The opposition accused the West-backed Saakashvili of trying to silence a political rival, claiming he had lost his credibility as a democratic reformist. Eight opposition parties joined forces in an alliance that conducted the largest demonstration since the “Roses Revolution” in 2003. Tens of thousands of people gathered and it looked as if Saakashvili was threatened by a revolution similar to that which brought him to power. Day after day, protests continued with demands for Saakashvili’s departure and re-election. Assessors believed that rising unemployment and rising bread and gas prices made people experience their situation worse than before the “Roses revolution”. Stone-throwing protesters met with tear gas, water cannons and rubber bullets from the riot police. Several hundred people had to visit hospitals. Saakashvili accused the Russian intelligence service of stirring up the protests and a group of Russian diplomats were expelled from Georgia. The opposition TV channel Imedi got its office stormed by heavily armed Georgian special forces and the channel was closed. Imedi was charged with revocation and had his license suspended temporarily.

Saakashvili looked to lose control and decided to introduce a state of emergency in the capital Tbilisi. Prime Minister Zurab Nogaideli claimed a coup attempt. Saakashvili’s friends in the West demanded that the state of emergency be lifted. Russia strongly condemned the Georgian president’s actions and expelled Georgian diplomats in response to George’s expulsion of the Russians.

Saakashvili fell short of the opposition’s demand for a new election and announced in November that a new election for the presidential post would be held in January 2008. Assessors considered that he chose to announce the election at short notice to make it difficult for the opposition to gather and agree on a presidential candidate.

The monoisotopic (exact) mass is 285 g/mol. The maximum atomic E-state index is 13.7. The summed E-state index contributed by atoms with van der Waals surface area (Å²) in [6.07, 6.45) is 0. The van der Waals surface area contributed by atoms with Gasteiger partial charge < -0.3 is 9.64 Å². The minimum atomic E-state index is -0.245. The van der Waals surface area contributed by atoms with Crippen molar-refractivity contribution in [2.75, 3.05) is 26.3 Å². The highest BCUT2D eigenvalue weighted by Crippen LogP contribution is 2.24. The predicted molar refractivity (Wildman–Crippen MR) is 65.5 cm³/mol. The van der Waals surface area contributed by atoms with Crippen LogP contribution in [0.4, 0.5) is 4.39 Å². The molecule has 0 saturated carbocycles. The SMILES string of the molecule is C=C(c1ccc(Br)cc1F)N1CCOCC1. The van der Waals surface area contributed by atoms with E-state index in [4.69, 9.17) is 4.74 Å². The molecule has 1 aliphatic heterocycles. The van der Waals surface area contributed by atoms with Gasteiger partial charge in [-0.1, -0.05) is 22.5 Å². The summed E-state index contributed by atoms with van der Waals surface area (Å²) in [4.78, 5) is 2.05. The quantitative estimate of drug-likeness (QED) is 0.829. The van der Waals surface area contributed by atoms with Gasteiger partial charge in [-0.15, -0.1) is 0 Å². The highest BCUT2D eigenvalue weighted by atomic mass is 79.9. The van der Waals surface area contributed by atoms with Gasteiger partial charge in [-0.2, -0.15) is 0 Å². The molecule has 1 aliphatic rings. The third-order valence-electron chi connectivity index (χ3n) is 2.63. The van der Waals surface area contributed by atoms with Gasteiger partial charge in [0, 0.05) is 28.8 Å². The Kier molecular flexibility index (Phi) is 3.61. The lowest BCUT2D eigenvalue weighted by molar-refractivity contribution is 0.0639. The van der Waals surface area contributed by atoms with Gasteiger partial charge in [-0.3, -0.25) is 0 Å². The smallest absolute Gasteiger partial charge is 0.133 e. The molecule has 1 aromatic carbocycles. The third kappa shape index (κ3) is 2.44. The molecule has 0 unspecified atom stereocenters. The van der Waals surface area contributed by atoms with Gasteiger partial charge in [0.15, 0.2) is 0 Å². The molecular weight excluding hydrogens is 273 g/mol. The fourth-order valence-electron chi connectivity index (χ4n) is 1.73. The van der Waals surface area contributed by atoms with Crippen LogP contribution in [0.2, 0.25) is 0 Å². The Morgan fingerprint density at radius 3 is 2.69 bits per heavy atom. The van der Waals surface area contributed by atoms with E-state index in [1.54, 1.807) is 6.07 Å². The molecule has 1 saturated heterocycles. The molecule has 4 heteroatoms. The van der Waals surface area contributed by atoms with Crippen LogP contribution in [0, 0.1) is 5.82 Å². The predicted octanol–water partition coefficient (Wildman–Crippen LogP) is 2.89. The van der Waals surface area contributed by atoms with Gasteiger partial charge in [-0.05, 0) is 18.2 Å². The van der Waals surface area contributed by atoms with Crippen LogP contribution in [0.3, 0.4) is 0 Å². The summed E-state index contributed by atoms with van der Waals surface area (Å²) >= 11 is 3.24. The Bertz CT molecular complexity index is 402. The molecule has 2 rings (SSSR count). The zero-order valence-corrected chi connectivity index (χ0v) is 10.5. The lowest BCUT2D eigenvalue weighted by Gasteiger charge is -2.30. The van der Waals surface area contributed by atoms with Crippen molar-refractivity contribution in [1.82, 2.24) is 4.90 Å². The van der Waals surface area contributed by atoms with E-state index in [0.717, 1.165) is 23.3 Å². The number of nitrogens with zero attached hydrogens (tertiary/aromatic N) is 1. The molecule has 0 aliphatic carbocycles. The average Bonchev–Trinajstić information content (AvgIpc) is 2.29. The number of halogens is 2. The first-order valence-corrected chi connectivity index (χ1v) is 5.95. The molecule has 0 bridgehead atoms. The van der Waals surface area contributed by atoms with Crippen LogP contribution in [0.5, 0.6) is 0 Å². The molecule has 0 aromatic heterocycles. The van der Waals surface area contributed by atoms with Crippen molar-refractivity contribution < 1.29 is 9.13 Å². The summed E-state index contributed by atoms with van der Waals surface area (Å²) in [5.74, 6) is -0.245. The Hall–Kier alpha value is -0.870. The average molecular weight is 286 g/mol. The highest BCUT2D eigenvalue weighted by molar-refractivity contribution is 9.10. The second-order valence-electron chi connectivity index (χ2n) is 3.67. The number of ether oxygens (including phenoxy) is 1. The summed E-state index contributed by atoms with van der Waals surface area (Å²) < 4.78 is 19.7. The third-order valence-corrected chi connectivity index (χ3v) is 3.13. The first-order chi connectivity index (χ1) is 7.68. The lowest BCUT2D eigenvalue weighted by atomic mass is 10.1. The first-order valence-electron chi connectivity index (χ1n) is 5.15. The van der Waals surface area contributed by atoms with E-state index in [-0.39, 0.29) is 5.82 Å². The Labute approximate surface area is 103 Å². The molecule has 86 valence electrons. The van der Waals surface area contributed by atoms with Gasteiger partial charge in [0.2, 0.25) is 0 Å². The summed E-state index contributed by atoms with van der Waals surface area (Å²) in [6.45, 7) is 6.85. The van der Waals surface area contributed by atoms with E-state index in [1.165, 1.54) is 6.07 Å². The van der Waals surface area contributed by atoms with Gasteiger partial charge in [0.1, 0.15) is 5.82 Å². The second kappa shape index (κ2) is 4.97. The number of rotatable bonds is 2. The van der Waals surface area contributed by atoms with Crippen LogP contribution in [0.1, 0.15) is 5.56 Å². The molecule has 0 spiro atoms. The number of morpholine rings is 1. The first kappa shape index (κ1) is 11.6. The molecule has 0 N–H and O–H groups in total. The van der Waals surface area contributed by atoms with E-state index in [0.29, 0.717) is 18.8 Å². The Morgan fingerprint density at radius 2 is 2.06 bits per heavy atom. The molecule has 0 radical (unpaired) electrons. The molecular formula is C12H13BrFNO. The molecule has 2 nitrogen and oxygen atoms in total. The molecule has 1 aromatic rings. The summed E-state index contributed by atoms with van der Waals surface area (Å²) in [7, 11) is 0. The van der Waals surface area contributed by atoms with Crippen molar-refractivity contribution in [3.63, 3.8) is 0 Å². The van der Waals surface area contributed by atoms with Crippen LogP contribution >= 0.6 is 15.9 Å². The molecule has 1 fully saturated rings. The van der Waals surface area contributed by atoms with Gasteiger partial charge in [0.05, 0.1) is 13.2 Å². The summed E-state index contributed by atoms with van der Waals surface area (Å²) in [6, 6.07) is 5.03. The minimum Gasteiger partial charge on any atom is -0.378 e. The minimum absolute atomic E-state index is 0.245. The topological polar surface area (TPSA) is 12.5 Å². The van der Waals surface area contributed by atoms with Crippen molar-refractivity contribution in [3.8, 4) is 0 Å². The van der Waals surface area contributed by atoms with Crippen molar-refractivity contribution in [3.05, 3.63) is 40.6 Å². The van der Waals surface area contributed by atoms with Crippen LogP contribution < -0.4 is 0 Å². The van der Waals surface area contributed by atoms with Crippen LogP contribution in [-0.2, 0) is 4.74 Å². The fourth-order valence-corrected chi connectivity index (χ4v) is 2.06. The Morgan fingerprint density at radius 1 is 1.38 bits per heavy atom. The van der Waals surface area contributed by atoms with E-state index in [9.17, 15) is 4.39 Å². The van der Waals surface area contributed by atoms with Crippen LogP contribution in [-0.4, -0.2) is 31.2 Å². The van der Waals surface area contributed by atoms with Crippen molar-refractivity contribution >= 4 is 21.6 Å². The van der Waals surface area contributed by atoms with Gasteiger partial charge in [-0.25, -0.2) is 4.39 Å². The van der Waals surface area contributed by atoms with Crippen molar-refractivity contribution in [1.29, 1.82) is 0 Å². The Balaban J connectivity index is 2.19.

The closed TV channel Imedi was controlled by the rocky so-called oligarch Arkadij “Badri” Patarkatsishvili, who explained that Saakashvili must be removed from power. The prosecutor at the time claimed that he was suspected of conspiring to overthrow the government. Later, Patarkatsishvili announced that he himself planned to run for president.

In mid-November, the government and opposition met for negotiations organized by Georgia’s Orthodox Church. Thereafter, the state of emergency was revoked. At the same time, Saakashvili dismissed the government and appointed Bank Director Lado Gurgenidze as new Prime Minister.

The presidential election was expected to be a fight between Saakashvili and Levan Gatjetjiladze, which the opposition alliance put forward as a candidate. But the opposition could not agree on a single candidate, but several politicians planned to run for election.

In November, the last Russian troops left the Tbilisi-controlled part of Georgia. It was a historic retreat. By then, Russian soldiers had been in the country for over two centuries. Following the dissolution of the Soviet Union and Georgia’s independence in 1991, Tbilisi has consistently demanded an end to the Russian troops presence. Russian troops, however, remain as peacekeepers in the two Russian-backed outbreak states Abkhazia and South Ossetia, which Tbilisi is trying in vain to gain control over.

In December, Georgia’s Secretary of Defense announced that the country was connected to NATO’s joint air defense radar system. The government thus hoped to deter Russia from intrusion into Georgian airspace.

Georgia weather in March, April and May

Average daily temperatures between 14 ° C and 22 ° C can be expected over the next three months. In Batumi, it gets warmest in May, while March is noticeably cooler.

Do you want to go on a beach holiday? The water temperatures are in March, April and May 8-16 ° C. So the weather is hardly suitable for swimming.

In March, at about 14 days can be expected precipitation in April at about 14 days in May at about 12 days.

In the period from March to May , the sun shines on average between 4 and 6 hours a day. The sunniest weather in Batumi is in May, but with less sun you will have to get by in March.